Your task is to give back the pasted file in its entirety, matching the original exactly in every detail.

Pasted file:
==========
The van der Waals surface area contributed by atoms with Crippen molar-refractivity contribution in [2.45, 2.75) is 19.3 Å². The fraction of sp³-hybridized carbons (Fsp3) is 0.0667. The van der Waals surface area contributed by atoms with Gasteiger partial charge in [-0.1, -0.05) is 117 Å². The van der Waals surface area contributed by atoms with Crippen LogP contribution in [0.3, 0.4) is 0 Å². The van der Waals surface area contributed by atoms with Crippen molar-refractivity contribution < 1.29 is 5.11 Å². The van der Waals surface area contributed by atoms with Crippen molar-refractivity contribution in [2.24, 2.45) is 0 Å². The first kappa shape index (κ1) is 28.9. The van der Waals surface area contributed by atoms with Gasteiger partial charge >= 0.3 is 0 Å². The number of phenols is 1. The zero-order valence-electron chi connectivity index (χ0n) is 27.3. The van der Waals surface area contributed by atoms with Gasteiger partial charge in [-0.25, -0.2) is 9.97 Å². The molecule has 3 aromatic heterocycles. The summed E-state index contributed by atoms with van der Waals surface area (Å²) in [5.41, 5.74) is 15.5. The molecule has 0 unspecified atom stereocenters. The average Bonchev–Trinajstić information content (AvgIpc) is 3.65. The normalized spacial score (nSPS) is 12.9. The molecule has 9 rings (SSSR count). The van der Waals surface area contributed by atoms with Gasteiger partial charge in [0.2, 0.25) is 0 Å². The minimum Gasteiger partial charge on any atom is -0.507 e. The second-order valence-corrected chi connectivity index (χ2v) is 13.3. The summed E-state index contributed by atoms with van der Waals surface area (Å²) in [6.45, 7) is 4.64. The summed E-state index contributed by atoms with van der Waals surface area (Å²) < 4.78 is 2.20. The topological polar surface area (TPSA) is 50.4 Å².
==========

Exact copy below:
The van der Waals surface area contributed by atoms with Crippen molar-refractivity contribution in [2.45, 2.75) is 19.3 Å². The fraction of sp³-hybridized carbons (Fsp3) is 0.0667. The van der Waals surface area contributed by atoms with Gasteiger partial charge in [-0.1, -0.05) is 117 Å². The van der Waals surface area contributed by atoms with Crippen LogP contribution in [0.3, 0.4) is 0 Å². The van der Waals surface area contributed by atoms with Crippen molar-refractivity contribution < 1.29 is 5.11 Å². The van der Waals surface area contributed by atoms with Crippen molar-refractivity contribution in [2.24, 2.45) is 0 Å². The first kappa shape index (κ1) is 28.9. The van der Waals surface area contributed by atoms with Gasteiger partial charge >= 0.3 is 0 Å². The number of phenols is 1. The zero-order valence-electron chi connectivity index (χ0n) is 27.3. The van der Waals surface area contributed by atoms with Gasteiger partial charge in [-0.25, -0.2) is 9.97 Å². The molecule has 3 aromatic heterocycles. The summed E-state index contributed by atoms with van der Waals surface area (Å²) in [5.41, 5.74) is 15.5. The molecule has 0 unspecified atom stereocenters. The average Bonchev–Trinajstić information content (AvgIpc) is 3.65. The normalized spacial score (nSPS) is 12.9. The molecule has 9 rings (SSSR count). The van der Waals surface area contributed by atoms with Gasteiger partial charge in [0.2, 0.25) is 0 Å². The minimum Gasteiger partial charge on any atom is -0.507 e. The second-order valence-corrected chi connectivity index (χ2v) is 13.3. The summed E-state index contributed by atoms with van der Waals surface area (Å²) in [6.45, 7) is 4.64. The summed E-state index contributed by atoms with van der Waals surface area (Å²) < 4.78 is 2.20. The topological polar surface area (TPSA) is 50.4 Å².